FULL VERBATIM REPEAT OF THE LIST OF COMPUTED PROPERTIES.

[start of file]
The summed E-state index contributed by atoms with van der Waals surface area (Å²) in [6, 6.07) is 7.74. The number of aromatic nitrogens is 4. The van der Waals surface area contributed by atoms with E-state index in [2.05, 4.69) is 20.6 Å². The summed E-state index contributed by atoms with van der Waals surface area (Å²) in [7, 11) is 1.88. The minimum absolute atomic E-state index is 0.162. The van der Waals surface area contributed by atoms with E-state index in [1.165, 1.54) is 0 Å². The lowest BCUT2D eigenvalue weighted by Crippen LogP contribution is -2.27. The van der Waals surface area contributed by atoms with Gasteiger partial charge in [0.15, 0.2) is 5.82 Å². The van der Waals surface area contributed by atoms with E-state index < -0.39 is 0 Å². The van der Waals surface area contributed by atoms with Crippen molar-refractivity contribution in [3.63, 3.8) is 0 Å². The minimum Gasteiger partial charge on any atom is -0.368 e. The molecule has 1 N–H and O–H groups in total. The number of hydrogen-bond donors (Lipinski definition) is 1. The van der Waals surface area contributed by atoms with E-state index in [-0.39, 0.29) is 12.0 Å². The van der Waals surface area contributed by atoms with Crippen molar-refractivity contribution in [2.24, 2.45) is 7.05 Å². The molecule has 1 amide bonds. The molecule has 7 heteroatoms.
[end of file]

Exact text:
The summed E-state index contributed by atoms with van der Waals surface area (Å²) in [6, 6.07) is 7.74. The number of aromatic nitrogens is 4. The van der Waals surface area contributed by atoms with E-state index in [2.05, 4.69) is 20.6 Å². The summed E-state index contributed by atoms with van der Waals surface area (Å²) in [7, 11) is 1.88. The minimum absolute atomic E-state index is 0.162. The van der Waals surface area contributed by atoms with E-state index in [1.165, 1.54) is 0 Å². The lowest BCUT2D eigenvalue weighted by Crippen LogP contribution is -2.27. The van der Waals surface area contributed by atoms with Gasteiger partial charge in [0.15, 0.2) is 5.82 Å². The van der Waals surface area contributed by atoms with E-state index < -0.39 is 0 Å². The van der Waals surface area contributed by atoms with Crippen molar-refractivity contribution in [3.63, 3.8) is 0 Å². The minimum Gasteiger partial charge on any atom is -0.368 e. The molecule has 1 N–H and O–H groups in total. The number of hydrogen-bond donors (Lipinski definition) is 1. The van der Waals surface area contributed by atoms with E-state index in [-0.39, 0.29) is 12.0 Å². The van der Waals surface area contributed by atoms with Crippen molar-refractivity contribution in [2.24, 2.45) is 7.05 Å². The molecule has 1 amide bonds. The molecule has 7 heteroatoms.